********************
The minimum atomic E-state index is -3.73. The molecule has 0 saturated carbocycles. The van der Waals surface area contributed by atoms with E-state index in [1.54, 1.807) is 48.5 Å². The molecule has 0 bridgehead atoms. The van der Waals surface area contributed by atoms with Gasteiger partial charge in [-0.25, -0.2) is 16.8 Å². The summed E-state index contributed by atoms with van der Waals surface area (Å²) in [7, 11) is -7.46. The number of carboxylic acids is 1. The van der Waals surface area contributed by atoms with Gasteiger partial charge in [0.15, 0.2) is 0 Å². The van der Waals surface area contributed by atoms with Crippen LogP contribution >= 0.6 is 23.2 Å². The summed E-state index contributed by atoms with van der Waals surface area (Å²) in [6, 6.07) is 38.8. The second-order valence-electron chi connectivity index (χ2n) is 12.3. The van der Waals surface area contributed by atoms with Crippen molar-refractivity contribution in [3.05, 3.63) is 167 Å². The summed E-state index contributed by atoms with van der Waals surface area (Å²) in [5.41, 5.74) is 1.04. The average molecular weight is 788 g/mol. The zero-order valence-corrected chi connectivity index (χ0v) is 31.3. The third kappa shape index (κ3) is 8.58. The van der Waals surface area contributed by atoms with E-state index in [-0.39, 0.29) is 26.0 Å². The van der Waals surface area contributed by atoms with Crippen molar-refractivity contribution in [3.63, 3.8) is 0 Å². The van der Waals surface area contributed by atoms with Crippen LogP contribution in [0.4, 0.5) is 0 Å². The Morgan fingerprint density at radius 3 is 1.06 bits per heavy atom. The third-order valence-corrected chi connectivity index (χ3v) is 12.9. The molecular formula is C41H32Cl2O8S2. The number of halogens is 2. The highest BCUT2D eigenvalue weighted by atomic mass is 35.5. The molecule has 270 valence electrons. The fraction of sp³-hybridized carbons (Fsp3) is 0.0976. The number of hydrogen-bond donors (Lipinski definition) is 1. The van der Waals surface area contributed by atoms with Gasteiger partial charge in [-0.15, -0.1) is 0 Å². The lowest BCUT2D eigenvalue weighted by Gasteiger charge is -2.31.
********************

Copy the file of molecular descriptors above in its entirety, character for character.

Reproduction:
The minimum atomic E-state index is -3.73. The molecule has 0 saturated carbocycles. The van der Waals surface area contributed by atoms with E-state index in [1.54, 1.807) is 48.5 Å². The molecule has 0 bridgehead atoms. The van der Waals surface area contributed by atoms with Gasteiger partial charge in [-0.25, -0.2) is 16.8 Å². The summed E-state index contributed by atoms with van der Waals surface area (Å²) in [7, 11) is -7.46. The number of carboxylic acids is 1. The van der Waals surface area contributed by atoms with Gasteiger partial charge in [0.15, 0.2) is 0 Å². The van der Waals surface area contributed by atoms with Crippen LogP contribution >= 0.6 is 23.2 Å². The summed E-state index contributed by atoms with van der Waals surface area (Å²) in [6, 6.07) is 38.8. The second-order valence-electron chi connectivity index (χ2n) is 12.3. The van der Waals surface area contributed by atoms with Crippen molar-refractivity contribution in [3.05, 3.63) is 167 Å². The summed E-state index contributed by atoms with van der Waals surface area (Å²) in [5.41, 5.74) is 1.04. The average molecular weight is 788 g/mol. The zero-order valence-corrected chi connectivity index (χ0v) is 31.3. The third kappa shape index (κ3) is 8.58. The van der Waals surface area contributed by atoms with E-state index in [-0.39, 0.29) is 26.0 Å². The van der Waals surface area contributed by atoms with Crippen molar-refractivity contribution in [3.63, 3.8) is 0 Å². The van der Waals surface area contributed by atoms with Crippen LogP contribution in [0.4, 0.5) is 0 Å². The Morgan fingerprint density at radius 3 is 1.06 bits per heavy atom. The third-order valence-corrected chi connectivity index (χ3v) is 12.9. The molecular formula is C41H32Cl2O8S2. The number of halogens is 2. The highest BCUT2D eigenvalue weighted by atomic mass is 35.5. The molecule has 270 valence electrons. The fraction of sp³-hybridized carbons (Fsp3) is 0.0976. The number of hydrogen-bond donors (Lipinski definition) is 1. The van der Waals surface area contributed by atoms with Gasteiger partial charge in [-0.15, -0.1) is 0 Å². The lowest BCUT2D eigenvalue weighted by Gasteiger charge is -2.31.